Michael Hammett is a graduate student in the Religion department at Columbia in the History of Christianity track. Michael’s research focuses on the intersections of early modern social, legal, and theological history, particularly in the sixteenth century Reformation in Europe. He is also interested in crime, deviance, and legal transformations of the sixteenth century. More broadly, he is concerned with how early modern Christian communities engaged in self-definition and memory formation through legal and ritual practices.
Michael’s master’s thesis discussed the function of dishonorable burial and deviant death in the German Reformation. His doctoral research focuses on early modern popular religion, specifically focusing on witchcraft, lycanthropy, and corporal transformation in early modern theology and culture. He is also interested in the emergence and development of early modern Protestantism in Germany, particularly with the intersection of Lutheran theology and Catholic institutional structures in the phenomenon of Lutheran monasticism.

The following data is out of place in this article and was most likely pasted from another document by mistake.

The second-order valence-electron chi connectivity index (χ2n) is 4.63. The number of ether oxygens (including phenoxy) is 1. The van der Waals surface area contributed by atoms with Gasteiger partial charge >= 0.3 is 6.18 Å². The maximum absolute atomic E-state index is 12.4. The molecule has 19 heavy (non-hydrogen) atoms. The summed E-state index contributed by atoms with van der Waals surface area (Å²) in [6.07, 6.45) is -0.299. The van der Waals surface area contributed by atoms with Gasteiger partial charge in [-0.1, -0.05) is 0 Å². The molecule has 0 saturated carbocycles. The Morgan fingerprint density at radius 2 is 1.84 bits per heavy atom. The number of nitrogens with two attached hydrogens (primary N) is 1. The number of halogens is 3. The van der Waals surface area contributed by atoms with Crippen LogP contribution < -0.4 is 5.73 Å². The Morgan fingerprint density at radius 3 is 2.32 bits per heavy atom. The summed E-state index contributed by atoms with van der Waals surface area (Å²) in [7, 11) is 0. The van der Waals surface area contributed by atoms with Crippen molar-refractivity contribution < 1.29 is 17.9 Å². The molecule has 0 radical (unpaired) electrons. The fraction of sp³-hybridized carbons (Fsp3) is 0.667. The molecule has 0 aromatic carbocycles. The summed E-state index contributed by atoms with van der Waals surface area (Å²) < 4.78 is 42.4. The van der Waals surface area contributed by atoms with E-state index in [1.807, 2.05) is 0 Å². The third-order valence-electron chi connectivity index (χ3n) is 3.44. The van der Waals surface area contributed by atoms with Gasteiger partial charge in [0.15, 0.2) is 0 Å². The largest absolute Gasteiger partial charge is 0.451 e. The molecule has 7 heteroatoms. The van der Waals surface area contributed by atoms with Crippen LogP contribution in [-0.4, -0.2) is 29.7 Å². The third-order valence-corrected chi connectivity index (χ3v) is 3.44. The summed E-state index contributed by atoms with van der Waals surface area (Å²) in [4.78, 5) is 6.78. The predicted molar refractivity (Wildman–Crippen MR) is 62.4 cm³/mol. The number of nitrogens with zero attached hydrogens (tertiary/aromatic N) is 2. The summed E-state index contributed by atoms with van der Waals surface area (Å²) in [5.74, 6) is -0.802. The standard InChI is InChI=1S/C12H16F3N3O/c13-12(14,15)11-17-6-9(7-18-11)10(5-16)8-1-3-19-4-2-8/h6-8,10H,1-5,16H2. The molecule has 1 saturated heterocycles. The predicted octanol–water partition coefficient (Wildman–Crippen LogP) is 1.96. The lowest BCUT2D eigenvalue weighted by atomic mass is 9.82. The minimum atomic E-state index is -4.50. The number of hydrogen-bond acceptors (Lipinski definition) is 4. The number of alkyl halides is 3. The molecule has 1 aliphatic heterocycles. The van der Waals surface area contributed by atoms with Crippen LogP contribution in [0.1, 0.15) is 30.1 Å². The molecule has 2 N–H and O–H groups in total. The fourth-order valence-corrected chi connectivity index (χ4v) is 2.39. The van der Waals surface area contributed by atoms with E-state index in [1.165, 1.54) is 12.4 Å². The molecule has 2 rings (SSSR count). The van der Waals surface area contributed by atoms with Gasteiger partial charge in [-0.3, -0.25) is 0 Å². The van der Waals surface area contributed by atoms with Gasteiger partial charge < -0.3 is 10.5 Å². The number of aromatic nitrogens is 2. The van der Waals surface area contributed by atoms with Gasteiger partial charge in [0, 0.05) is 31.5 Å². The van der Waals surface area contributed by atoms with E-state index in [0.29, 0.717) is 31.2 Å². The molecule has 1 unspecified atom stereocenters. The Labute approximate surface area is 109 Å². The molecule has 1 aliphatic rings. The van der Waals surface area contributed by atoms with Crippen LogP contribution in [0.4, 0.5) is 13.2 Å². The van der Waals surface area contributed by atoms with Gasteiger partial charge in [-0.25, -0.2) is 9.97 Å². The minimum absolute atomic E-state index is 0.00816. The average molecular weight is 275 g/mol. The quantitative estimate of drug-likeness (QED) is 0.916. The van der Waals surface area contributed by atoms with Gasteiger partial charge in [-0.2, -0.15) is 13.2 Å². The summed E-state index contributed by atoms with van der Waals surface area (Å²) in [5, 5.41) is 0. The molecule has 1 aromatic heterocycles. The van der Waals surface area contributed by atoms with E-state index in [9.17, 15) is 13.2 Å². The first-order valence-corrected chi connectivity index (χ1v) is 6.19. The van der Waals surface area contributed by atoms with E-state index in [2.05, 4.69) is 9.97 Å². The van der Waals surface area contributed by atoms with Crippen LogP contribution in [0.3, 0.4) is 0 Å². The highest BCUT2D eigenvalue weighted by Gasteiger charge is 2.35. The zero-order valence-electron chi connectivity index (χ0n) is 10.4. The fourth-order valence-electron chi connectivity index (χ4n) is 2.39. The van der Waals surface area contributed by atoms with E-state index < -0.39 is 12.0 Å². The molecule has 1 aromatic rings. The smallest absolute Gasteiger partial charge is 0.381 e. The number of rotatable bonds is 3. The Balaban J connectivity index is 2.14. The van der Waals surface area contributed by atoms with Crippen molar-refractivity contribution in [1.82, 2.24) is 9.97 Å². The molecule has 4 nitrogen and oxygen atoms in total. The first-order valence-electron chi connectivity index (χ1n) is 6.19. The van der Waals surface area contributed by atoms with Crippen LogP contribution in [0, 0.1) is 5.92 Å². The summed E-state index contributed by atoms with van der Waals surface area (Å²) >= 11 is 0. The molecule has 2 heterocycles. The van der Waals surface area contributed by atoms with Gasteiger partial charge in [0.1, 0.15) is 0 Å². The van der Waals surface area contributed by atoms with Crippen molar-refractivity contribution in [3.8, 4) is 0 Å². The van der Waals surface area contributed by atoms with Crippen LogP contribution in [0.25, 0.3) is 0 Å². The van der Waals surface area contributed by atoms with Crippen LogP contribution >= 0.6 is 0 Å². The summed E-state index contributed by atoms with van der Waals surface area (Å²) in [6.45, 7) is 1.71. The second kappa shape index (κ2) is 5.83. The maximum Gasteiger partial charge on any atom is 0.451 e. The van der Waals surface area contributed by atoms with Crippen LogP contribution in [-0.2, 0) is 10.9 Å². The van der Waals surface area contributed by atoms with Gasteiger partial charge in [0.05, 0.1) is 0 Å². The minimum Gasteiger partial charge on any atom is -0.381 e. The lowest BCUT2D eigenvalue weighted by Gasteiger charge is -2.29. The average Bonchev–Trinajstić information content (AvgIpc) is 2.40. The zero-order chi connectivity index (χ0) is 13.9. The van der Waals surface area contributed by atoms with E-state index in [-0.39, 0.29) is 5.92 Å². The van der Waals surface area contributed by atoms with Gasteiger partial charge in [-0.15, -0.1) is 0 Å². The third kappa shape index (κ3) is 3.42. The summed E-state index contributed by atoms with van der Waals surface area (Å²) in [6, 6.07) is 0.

Michael is also more practically interested in utilizing knowledge of church history within contemporary Christian ministries and communities. He is a member of Advent Lutheran Church in Manhattan, and has spoken before the Manhattan Conference for Lutheran Clergy. He is currently serving as a student board member of Lutheran Ministries in Higher Education in New York.
Michael earned a Bachelor of Arts with Distinction in History from Duke University in 2013, a Master of Letters in Reformation Studies from the University of St Andrews in 2014, and a Master of Arts in Religion from Columbia University in 2016.
American Society for Church History